Give VIP Service
Brando will arrange for just about anything for prospects from car transport to contractors for a remodeling project.

His “Let me treat you like a star!” tagline also helps him stand out. He recalls the time when a well-known celebrity called from a local hotel and proclaimed, “I’m a star!” and then mentioned that she was looking for a property for her mother.

The utmost discretion is needed when dealing with people at this level, Brando says. “Any slip of personal information, including names of people you’ve worked with, could cost you a relationship,” he says, “but once you break in and do an excellent job, you’re in.”

Wednesday, November 16, 2011

Fla. building codes updated for ADA, more

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Fla. building codes updated for ADA, more
TALLAHASSEE, Fla. – Nov. 15, 2011 – The International Code Council and the Florida Building Commission, housed within the Florida Department of Business and Professional Regulation (DBPR), have announced “significant changes” to the Florida Building Codes.

Now available, the new “2010 Florida Building Codes – Building, Test Protocols for High Velocity Hurricane Zone, Residential, Plumbing, Mechanical, Energy Conservation, Fuel Gas and Existing Building” – is based on the 2009 International Codes, and includes a number of updates from both the International Code Council and the Florida Building Commission.

The 2010 Florida Accessibility Code is available online in a viewable PDF format at www.floridabuilding.org, and the complete codes will be available early next year.

One of the most visible changes to the 2010 codes is the integration of the 2010 Federal Americans with Disabilities Act requirements within the 2010 Florida Accessibility Code.

The Florida Building Commission also centralized all energy provisions, including the energy provisions formerly located in Chapter 13 of the Building Code and Chapter 11 of the Residential Code, thus creating the 2010 Florida Energy Conservation Code to promote ease of use and application.

The new code also includes revisions to wind- and flood-design provisions found in Chapter 16 of the Building Code. In accordance with the new American Society of Civil Engineers ASCE 7-2010, the standard creates a new wind map for the state.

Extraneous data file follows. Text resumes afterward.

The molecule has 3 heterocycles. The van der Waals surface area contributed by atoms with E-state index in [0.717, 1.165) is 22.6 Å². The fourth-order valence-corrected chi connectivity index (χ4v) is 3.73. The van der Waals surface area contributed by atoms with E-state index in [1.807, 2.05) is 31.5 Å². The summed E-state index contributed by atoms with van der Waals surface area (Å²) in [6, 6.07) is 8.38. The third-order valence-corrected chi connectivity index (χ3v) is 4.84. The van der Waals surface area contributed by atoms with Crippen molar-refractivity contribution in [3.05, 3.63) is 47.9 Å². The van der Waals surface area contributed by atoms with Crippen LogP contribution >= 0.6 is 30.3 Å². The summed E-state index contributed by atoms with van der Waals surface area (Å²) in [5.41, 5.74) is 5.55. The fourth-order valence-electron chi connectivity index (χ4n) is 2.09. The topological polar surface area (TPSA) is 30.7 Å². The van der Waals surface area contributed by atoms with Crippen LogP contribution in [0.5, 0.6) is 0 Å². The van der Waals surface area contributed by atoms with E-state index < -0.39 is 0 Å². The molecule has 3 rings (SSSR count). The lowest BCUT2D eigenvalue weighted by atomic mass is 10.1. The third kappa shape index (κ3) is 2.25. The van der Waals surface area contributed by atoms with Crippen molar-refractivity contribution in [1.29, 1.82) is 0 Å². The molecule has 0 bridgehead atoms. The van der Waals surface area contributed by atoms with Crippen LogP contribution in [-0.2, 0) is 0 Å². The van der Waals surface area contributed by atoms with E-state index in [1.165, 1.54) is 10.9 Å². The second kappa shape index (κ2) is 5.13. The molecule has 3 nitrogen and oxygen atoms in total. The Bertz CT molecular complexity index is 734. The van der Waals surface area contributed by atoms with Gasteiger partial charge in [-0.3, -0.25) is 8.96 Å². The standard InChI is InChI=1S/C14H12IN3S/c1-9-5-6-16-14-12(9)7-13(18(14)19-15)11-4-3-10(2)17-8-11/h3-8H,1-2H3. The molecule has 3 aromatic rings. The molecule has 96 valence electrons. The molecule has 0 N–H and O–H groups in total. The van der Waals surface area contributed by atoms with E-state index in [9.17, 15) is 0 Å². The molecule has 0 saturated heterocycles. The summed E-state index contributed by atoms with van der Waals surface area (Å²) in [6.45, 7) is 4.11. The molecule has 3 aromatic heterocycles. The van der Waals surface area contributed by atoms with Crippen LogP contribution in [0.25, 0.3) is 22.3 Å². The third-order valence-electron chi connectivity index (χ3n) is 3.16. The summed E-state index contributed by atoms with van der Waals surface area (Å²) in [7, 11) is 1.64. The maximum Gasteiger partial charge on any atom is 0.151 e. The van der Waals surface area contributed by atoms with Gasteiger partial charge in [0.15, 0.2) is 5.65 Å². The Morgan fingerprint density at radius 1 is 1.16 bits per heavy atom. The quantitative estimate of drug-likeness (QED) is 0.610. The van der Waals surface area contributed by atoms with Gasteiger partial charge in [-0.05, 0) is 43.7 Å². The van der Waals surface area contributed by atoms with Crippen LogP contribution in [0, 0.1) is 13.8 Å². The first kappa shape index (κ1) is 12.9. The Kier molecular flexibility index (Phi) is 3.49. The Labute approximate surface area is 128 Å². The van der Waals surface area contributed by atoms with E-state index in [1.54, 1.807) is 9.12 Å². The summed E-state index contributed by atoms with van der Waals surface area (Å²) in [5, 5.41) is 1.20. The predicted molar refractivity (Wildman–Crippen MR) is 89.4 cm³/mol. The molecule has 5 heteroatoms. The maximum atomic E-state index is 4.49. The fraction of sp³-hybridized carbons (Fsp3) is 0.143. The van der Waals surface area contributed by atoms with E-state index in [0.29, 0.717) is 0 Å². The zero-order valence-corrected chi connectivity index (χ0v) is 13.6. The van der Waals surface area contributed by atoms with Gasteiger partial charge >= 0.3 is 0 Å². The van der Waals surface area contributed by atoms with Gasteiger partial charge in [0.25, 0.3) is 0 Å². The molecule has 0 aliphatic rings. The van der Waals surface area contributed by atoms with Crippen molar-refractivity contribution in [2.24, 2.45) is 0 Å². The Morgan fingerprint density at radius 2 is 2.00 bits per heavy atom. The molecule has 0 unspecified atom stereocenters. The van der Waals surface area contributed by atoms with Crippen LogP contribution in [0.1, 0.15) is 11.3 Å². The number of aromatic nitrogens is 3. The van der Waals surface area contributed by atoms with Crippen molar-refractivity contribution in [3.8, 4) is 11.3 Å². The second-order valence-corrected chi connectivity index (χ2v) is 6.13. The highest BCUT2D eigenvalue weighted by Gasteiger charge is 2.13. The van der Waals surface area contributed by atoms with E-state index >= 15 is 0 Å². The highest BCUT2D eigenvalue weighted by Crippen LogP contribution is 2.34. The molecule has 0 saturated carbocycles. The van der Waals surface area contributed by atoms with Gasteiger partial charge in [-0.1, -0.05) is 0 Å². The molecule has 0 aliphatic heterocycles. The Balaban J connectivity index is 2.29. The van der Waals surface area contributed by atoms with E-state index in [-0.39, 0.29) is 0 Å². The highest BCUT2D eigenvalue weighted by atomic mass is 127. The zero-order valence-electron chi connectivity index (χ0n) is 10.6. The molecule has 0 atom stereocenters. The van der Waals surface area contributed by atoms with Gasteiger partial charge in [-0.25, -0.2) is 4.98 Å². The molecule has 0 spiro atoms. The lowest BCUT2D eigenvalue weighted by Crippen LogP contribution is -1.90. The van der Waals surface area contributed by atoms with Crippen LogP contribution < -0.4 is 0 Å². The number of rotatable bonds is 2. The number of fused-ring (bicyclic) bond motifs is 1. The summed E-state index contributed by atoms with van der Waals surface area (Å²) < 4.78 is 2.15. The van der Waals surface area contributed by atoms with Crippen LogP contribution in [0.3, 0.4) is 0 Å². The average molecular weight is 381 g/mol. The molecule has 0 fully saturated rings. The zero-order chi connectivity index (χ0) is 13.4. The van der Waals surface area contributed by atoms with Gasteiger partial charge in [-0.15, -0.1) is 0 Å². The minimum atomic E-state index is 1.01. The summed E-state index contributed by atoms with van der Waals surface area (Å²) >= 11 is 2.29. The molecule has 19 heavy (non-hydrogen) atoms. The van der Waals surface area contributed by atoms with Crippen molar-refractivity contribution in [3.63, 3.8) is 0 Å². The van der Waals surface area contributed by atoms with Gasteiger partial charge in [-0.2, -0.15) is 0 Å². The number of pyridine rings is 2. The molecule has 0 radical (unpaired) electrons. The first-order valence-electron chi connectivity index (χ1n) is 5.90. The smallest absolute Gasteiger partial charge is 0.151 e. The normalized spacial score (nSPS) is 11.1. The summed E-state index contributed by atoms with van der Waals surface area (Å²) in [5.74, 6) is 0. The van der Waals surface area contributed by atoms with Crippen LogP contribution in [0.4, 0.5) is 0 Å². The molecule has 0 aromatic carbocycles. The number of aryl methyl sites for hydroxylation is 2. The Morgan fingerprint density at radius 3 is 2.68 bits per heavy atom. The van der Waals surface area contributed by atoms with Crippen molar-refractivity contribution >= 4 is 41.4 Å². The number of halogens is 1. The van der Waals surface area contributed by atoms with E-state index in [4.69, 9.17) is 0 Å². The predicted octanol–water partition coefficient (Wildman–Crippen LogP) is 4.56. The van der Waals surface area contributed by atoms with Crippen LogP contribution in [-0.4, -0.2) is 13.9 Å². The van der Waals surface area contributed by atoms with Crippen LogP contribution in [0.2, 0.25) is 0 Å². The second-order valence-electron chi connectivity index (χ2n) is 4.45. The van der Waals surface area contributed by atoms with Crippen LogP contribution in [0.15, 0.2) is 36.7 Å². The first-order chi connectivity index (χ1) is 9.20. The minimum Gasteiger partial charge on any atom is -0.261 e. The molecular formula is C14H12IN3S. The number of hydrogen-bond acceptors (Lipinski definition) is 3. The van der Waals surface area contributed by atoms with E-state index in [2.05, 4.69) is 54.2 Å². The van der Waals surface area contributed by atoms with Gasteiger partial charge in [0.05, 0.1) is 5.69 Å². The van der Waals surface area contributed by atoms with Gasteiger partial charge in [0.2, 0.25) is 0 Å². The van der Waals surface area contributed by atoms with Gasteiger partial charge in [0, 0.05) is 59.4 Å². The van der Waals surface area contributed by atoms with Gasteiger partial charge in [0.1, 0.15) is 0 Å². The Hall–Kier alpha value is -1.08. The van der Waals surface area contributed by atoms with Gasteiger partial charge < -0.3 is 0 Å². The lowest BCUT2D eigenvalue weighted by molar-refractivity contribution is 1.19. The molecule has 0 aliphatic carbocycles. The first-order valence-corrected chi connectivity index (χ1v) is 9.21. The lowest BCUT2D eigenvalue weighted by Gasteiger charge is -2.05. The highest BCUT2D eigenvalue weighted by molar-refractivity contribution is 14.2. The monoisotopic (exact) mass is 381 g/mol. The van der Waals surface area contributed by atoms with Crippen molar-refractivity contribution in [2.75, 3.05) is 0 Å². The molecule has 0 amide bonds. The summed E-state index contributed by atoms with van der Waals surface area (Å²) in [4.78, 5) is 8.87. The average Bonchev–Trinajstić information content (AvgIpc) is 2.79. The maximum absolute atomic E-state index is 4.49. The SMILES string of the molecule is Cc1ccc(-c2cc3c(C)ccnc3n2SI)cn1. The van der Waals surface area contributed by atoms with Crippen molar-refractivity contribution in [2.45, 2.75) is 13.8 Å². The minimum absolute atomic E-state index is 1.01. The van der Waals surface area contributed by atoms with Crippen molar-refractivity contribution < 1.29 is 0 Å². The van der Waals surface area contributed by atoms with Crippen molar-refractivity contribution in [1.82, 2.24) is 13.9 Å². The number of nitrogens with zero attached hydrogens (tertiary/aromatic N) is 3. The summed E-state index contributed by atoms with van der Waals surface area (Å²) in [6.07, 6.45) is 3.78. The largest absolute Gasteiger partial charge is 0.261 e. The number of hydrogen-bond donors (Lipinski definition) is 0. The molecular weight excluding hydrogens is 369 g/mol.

The updated Florida State Building Codes are mandatory for all new construction or rehabilitation projects with a permit application date of March 15, 2012, or later. More information is available on the International Code Council’s website at www.iccsafe.org/2010FL or the Florida Building Commission’s website at www.floridabuilding.org.

© 2011 Florida Realtors®

Q&A: Mortgage-refinancing program undergoes changes

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Q&A: Mortgage-refinancing program undergoes changes
CHICAGO – Nov. 16, 2011 – The federal government on Tuesday announced the nitty-gritty details of its revamped refinancing program to help homeowners who are current on their loans but can’t take advantage of low interest rates because they owe more on their homes than they are worth.

The Federal Housing Finance Agency acknowledged that the 894,000 mortgages refinanced under the Home Affordable Refinance Program had not lived up to the Obama administration’s expectations.

The reworked effort certainly will attract the attention of homeowners in hard-hit housing markets. But not every consumer with an upside-down mortgage will qualify, and it remains to be seen how many mortgage lenders will participate.

QUESTION: Who may be eligible?

ANSWER: The program is only eligible to borrowers whose loans are owned or guaranteed by Fannie Mae or Freddie Mac and who have 20 percent or less equity in their homes. To check if either Fannie or Freddie backs a mortgage, go to http://www.freddiemac.com/mymortgage or http://www.fanniemae.com/loanlookup. The only loans eligible are those that were backed by Fannie Mae and Freddie Mac before May 31, 2009.

Q: When can applications be submitted, and when does the program end?

A: The program begins Dec. 1 but some participating lenders may not be ready to take applications that soon. The program ends Dec. 31, 2013.

Q: Can borrowers apply at any lender?

A: Yes. Participation is voluntary for lenders, but one key component of the reworked program is designed to make lenders more comfortable with writing a new loan on an underwater property. Going forward, a HARP lender is not considered responsible if a loan it refinances goes bad because of mistakes in the original purchase loan. The change was considered critical to attracting lenders to the program and fostering competition among lenders for business. However, lenders still have underwriting guidelines to follow.

Q: What if I missed one mortgage payment?

A: The agencies don’t want to see any delinquencies in the most recent six months, but a borrower can be 30 days late on one payment in months seven to 12 of the past year.

Q: What kind of extra fees are tacked onto the loans?